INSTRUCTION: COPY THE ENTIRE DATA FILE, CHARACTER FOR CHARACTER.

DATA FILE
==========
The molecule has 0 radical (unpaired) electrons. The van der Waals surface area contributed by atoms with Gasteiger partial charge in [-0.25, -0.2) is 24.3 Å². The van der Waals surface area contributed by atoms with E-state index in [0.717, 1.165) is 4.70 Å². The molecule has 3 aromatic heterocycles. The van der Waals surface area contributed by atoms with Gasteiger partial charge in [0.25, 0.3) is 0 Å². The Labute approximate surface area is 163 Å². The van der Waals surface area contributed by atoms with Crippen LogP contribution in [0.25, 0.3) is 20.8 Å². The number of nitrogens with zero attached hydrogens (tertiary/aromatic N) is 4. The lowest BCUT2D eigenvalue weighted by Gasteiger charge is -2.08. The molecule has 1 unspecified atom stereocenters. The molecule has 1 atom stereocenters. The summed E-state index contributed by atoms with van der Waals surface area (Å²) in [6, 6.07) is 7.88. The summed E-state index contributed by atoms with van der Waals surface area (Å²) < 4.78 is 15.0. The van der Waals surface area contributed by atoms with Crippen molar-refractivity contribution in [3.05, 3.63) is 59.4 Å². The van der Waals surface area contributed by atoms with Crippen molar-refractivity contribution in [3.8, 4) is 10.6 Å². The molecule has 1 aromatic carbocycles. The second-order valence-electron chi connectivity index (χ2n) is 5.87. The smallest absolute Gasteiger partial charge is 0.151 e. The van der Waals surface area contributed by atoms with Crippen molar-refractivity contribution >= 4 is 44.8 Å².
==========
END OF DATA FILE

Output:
The molecule has 0 radical (unpaired) electrons. The van der Waals surface area contributed by atoms with Gasteiger partial charge in [-0.25, -0.2) is 24.3 Å². The van der Waals surface area contributed by atoms with E-state index in [0.717, 1.165) is 4.70 Å². The molecule has 3 aromatic heterocycles. The van der Waals surface area contributed by atoms with Gasteiger partial charge in [0.25, 0.3) is 0 Å². The Labute approximate surface area is 163 Å². The van der Waals surface area contributed by atoms with Crippen LogP contribution in [0.25, 0.3) is 20.8 Å². The number of nitrogens with zero attached hydrogens (tertiary/aromatic N) is 4. The lowest BCUT2D eigenvalue weighted by Gasteiger charge is -2.08. The molecule has 1 unspecified atom stereocenters. The molecule has 1 atom stereocenters. The summed E-state index contributed by atoms with van der Waals surface area (Å²) in [6, 6.07) is 7.88. The summed E-state index contributed by atoms with van der Waals surface area (Å²) < 4.78 is 15.0. The van der Waals surface area contributed by atoms with Crippen molar-refractivity contribution in [3.05, 3.63) is 59.4 Å². The van der Waals surface area contributed by atoms with Crippen molar-refractivity contribution in [3.8, 4) is 10.6 Å². The molecule has 1 aromatic carbocycles. The second-order valence-electron chi connectivity index (χ2n) is 5.87. The smallest absolute Gasteiger partial charge is 0.151 e. The van der Waals surface area contributed by atoms with Crippen molar-refractivity contribution >= 4 is 44.8 Å².